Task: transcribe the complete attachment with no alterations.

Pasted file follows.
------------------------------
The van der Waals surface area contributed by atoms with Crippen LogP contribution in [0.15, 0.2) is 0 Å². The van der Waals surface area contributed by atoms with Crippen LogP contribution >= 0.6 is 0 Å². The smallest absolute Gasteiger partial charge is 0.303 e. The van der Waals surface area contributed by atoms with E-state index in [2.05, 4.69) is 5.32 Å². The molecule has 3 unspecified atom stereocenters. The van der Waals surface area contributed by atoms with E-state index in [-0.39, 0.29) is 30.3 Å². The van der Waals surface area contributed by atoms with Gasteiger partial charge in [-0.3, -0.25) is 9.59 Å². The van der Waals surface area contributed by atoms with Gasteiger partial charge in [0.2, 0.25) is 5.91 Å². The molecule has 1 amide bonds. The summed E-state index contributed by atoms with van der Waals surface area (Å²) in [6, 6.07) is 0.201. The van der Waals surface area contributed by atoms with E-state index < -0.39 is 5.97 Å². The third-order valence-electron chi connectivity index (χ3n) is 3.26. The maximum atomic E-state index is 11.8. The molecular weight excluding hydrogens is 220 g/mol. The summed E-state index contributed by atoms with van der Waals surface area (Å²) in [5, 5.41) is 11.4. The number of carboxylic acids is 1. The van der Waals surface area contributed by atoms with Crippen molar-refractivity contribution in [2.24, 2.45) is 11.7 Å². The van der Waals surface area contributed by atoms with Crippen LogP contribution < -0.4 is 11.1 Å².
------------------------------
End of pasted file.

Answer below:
The van der Waals surface area contributed by atoms with Crippen LogP contribution in [0.15, 0.2) is 0 Å². The van der Waals surface area contributed by atoms with Crippen LogP contribution >= 0.6 is 0 Å². The smallest absolute Gasteiger partial charge is 0.303 e. The van der Waals surface area contributed by atoms with E-state index in [2.05, 4.69) is 5.32 Å². The molecule has 3 unspecified atom stereocenters. The van der Waals surface area contributed by atoms with E-state index in [-0.39, 0.29) is 30.3 Å². The van der Waals surface area contributed by atoms with Gasteiger partial charge in [-0.3, -0.25) is 9.59 Å². The van der Waals surface area contributed by atoms with Gasteiger partial charge in [0.2, 0.25) is 5.91 Å². The molecule has 1 amide bonds. The summed E-state index contributed by atoms with van der Waals surface area (Å²) in [6, 6.07) is 0.201. The van der Waals surface area contributed by atoms with E-state index < -0.39 is 5.97 Å². The third-order valence-electron chi connectivity index (χ3n) is 3.26. The maximum atomic E-state index is 11.8. The molecular weight excluding hydrogens is 220 g/mol. The summed E-state index contributed by atoms with van der Waals surface area (Å²) in [5, 5.41) is 11.4. The number of carboxylic acids is 1. The van der Waals surface area contributed by atoms with Crippen molar-refractivity contribution in [2.24, 2.45) is 11.7 Å². The van der Waals surface area contributed by atoms with Crippen LogP contribution < -0.4 is 11.1 Å².